No opening ceremony?
After the summer's five-ring-themed hoopla, it's a shock to arrive at the beginning of a sports extravaganza, clutching your glossy advert-infested "Guide To What You Already Know About The Teams That Are About To Compete", to learn that there is to be no pre-jamboree jamboree. No C-List Bollywood types lip-syncing to songs you can almost recall. No inflatable elephants. No real elephants. No Victoria Beckham. No inspirational choreographed tributes to the Ministry for Wellbeing. Not even the merest hint of a blimp.
The Sri Lankan board is having none of it. Just a brisk handshake, a quick blast from the World's Best National Anthems Compilation CD via a crackly PA system, and let's get on with it gentlemen. It's the kind of no-nonsense, taking care of business attitude that speaks of a purist approach to the game, of an impatience with the shallow fripperies of modern sport and of no money left in the entertainment budget.
There will still be garlands for the victorious team, but these will be made of discarded batting gloves and threaded by the losing 12th man. Prior to the final, the crowd will be entertained by members of the ICC Executive Cheerleading Squad (though in deference to the sensitivities of a worldwide television audience, hairy knees will be covered up at all times) and SLC are also hoping at some point to persuade Sanath Jayasuriya's forearms out of retirement to put on a demonstration of wood chopping.
The format of the tournament is a little peculiar. It starts with some claustrophobic little groups of three, designed to dispense with the minnows in the shortest possible time. Afghanistan, for example, are unlikely to make it as far as the weekend. Thanks for coming, chaps, hope you enjoyed your 48 hours at the World Twenty20, don't forget to stop by the officially licensed gift shop on your way back to the airport.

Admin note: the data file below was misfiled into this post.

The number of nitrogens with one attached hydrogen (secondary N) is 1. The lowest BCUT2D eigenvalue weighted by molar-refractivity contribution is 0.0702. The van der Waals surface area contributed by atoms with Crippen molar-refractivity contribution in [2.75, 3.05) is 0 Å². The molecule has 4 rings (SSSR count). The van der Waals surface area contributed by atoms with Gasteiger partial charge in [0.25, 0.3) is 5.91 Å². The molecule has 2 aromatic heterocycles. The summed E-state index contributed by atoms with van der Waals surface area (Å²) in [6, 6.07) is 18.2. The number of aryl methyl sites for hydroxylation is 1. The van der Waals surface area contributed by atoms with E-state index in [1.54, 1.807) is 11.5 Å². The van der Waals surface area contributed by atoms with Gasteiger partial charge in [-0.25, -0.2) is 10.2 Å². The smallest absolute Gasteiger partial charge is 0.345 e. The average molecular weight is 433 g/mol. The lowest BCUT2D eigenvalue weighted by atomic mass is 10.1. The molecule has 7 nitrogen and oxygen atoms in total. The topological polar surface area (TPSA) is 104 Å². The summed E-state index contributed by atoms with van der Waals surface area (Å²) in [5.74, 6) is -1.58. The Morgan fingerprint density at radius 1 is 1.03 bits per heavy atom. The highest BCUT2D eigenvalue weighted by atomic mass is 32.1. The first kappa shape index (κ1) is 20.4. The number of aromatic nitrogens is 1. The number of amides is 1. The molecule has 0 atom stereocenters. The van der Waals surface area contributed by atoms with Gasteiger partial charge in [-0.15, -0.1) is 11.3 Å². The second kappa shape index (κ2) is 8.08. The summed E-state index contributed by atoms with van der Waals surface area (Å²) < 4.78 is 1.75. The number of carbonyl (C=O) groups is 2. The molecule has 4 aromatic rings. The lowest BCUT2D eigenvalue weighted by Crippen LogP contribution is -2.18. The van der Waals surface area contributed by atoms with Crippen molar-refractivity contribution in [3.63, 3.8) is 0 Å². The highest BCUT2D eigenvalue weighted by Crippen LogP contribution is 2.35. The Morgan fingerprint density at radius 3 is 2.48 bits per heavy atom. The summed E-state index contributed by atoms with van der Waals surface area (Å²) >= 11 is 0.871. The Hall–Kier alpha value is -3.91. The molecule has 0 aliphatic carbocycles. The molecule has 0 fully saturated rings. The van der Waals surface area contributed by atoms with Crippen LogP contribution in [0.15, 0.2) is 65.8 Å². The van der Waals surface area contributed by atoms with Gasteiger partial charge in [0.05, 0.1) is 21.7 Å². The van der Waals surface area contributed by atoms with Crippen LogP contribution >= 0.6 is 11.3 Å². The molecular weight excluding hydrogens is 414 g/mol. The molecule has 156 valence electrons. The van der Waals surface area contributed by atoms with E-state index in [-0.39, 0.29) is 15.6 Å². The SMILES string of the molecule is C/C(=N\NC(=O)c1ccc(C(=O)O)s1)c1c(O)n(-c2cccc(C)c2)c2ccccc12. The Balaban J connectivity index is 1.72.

And then, the party can really start with the Super Eight, although should one of the minnows manage to sneak into this stage of the tournament, perhaps by stowing away in one of the bigger teams' coaches, I understand that the ICC will rename it the Super Seven-and-a-Half and, as is traditional, the team concerned will be heavily criticised for devaluing the latter stages by their presence.
So who will win? My money, or more accurately, my bank's money, is on Pakistan, so expect a swift exit for the Professor and his students. I am pleased to say though that I have finally managed to overcome the persistent and financially ruinous delusion, formed in my formative cricket watching years in the mid 1980s, that New Zealand should always be regarded as dark horses. Dark ponies, possibly, but ponies almost never win horse races, particularly ponies that have to stop every furlong or so to throw up.
Who does that leave? India (too obvious) Sri Lanka (ditto) Australia (boring) South Africa (boring) and England (don't be silly). I like the look of Bangladesh, but then I often do and my belief in the fantasy that the Tigers are about to break through has been almost as detrimental to my financial wellbeing as the New Zealand fallacy. By a process of elimination therefore the winners are almost certainly going to be the West Indies.
Congratulations to them and bad luck to beaten finalists Zimbabwe, who almost certainly would have won were it not for that herd of unicorns causing the match to be abandoned and the deployment of the Duckworth Lewis Mythical Creature Algorithm.
Andrew Hughes is a writer currently based in England